It may not have been the rallying cry the press expected, but Boris Johnson’s acceptance speech on Tuesday morning was insightful from a policy perspective. The PM listed “full fibre broadband sprouting in every household” as one of his top five priorities along with Brexit, more police, better education, and infrastructure. It’s the first time that connectivity has been raised to this level of profile by an incoming PM. Henry Pethybridge asks - what does this mean and how can this be achieved?
It helps to start by looking back at the Johnson team’s campaign. Boris’s message was originally targeted at rural party members. It was a key policy that fell on welcome ears as poor connectivity blights rural homeowners. However, what the PM may not have realised at first is how well this message would resonate in urban environments too. Our research report ‘Poor Foundations: The State of UK Home Connectivity’ shows that 85% of people have experienced connectivity issues in the last year. This problem is magnified when you consider that the average adult spends 24 hours online at home each week, double what it was in 2007.
At a time when the UK is in need of an economic boost, the PM has clearly realised the impact that home internet can have on productivity at a macro level. Nearly half of the Institute of Directors’ members say that improved connectivity at home would help their employees to work more flexibly. There is much to do, given that only 6% of the UK’s home have full fibre broadband to the property.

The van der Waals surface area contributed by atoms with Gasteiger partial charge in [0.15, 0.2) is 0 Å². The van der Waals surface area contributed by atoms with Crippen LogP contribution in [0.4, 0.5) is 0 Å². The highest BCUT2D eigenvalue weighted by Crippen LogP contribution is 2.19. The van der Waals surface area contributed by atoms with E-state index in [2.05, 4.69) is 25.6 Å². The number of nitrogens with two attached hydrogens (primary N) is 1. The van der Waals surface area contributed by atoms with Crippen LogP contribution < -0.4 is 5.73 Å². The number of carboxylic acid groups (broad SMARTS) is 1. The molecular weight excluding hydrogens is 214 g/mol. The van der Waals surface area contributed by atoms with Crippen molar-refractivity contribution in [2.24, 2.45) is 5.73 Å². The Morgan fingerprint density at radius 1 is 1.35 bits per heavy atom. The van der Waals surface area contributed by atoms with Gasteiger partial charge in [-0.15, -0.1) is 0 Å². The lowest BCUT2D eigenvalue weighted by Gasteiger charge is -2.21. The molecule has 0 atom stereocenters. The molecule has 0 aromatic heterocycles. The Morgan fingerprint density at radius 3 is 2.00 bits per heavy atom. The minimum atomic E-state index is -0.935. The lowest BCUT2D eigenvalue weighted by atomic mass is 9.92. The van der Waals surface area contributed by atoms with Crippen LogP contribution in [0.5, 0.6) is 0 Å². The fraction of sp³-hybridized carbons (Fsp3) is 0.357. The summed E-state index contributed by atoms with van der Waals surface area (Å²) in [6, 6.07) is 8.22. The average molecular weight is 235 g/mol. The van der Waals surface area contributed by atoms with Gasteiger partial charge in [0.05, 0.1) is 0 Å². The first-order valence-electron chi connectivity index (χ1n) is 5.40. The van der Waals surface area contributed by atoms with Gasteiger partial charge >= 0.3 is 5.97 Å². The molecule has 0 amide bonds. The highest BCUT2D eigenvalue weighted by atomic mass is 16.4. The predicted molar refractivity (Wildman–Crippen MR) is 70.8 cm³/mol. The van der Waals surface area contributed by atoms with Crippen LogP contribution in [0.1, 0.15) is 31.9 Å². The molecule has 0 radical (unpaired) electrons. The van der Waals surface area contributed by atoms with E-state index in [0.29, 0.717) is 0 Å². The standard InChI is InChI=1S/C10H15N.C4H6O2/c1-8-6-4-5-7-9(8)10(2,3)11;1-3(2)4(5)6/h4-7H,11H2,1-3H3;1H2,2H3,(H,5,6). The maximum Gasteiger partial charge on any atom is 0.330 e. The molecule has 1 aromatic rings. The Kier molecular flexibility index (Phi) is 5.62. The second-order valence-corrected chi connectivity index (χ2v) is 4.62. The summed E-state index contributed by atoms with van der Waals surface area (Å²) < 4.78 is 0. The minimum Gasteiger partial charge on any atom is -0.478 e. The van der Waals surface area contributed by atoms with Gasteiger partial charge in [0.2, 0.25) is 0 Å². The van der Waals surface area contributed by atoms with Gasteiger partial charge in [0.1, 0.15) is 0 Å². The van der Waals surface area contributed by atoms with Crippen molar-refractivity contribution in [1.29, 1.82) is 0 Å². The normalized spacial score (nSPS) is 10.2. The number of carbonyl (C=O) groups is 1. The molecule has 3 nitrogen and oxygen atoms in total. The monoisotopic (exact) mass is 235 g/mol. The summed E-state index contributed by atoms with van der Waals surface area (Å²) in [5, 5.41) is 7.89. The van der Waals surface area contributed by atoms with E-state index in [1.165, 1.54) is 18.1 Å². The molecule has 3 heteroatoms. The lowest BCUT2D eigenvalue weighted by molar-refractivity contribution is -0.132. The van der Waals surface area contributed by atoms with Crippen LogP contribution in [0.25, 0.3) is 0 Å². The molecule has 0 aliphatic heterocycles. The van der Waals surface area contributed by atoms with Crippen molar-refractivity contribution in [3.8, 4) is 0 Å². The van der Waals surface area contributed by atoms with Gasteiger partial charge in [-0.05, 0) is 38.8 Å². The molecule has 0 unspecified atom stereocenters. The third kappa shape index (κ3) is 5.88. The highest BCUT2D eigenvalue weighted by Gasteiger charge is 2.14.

But while the claim of “full fibre broadband sprouting in every household” is promising, it’s worth remembering that full fibre connections do not guarantee a good connectivity experience. Landlords, particularly in a build to rent environment, need to design the digital infrastructure around the technology needs of their tenants, and not just today’s needs but also their future needs. This requires a deeper focus on tenant experience and an eye on future technology such as 5G, over just ticking a box for a fibre connection.
So while we are delighted to see connectivity raised to the top of the list of the incoming PM, implementing full fibre broadband is not the one-stop solution. The UK needs more holistic connectivity planning that brings together all the players who ultimately control our connectivity experience. This includes mobile operators as well as ISPs and landlords. The most forward thinking landlords in the UK are already taking responsibility for providing best in class connectivity experiences to their tenants as they know how important it is for maintaining rental income over the long term. Less progressive landlords, having had their heads in the sand, find themselves having to be reactive in dealing with these unknowns and their related impacts on tenant experience and building management costs.
Download our new research report on the Connectivity Crisis in the UK, and if you are a landlord get in touch here to find out how WiredScore can help prepare your property for the future needs of tenants.